Jewish Renewal

Looking for a joyful, creative, spiritual and relevant approach to Judaism?
Are you yearning for meaningful spirituality deeply rooted in Torah and tradition, Kabbalah and Hasidism, combined with a modern consciousness that is progressive, egalitarian and environmentally aware? Hoping for a diverse community that embraces singles, LGBTQ people, all ages, and interfaith families?


In Jewish Renewal, you are welcome…

… if you are Jewish but are not sure what that means. 
… if you are not Jewish but something in you loves something about Judaism. 
… if you have become disconnected from your Jewish roots, no matter how far back they may go. 
… if you are struggling with your beliefs about God, religion, or prayer. 
… if you are seeking spiritual nourishment or community, even though you may have followed other spiritual paths, Jewish or otherwise.
… whether or not you have synagogue affiliation, religious training, Hebrew knowledge, or experience in Judaism.

Jewish Renewal is a spiritual movement created by progressive Jews who seek to foster a personal connection to the Divine by infusing ancient Jewish wisdom with a modern, ethical, egalitarian and socially progressive consciousness.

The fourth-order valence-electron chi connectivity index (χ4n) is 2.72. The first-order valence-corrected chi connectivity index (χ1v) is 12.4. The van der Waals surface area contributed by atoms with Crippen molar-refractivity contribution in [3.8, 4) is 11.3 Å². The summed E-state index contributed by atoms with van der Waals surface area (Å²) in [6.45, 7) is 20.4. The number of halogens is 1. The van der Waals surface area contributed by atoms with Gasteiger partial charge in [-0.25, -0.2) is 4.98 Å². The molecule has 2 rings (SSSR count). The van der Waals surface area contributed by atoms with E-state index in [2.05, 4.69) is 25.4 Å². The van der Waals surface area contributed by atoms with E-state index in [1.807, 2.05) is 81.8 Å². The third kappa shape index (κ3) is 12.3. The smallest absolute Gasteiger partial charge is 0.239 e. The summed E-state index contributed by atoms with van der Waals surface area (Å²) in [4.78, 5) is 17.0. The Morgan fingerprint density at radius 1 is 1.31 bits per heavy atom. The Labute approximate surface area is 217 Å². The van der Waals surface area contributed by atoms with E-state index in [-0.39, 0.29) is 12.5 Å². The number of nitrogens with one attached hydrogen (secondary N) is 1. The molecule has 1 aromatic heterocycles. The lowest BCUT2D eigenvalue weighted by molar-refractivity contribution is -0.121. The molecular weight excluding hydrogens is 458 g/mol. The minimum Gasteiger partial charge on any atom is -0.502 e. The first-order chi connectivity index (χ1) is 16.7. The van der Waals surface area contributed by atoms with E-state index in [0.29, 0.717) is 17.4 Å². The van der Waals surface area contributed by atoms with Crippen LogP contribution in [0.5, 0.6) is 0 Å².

Jewish Renewal is a phenomenon, not a denomination. It resembles Reform Judaism in some ways, Reconstructionism in other ways, and even Orthodoxy, especially Hasidism, in some important ways. But it is not a formal denomination, and has no formal hierarchy or structure. It is the ongoing creative project of several generations of Jews seeking to renew Judaism and bring its spiritual and ethical vitality into our lives and communities, and at the same time embrace a global vision of the role of all human beings and spiritual paths in the transformation of life on this precious planet.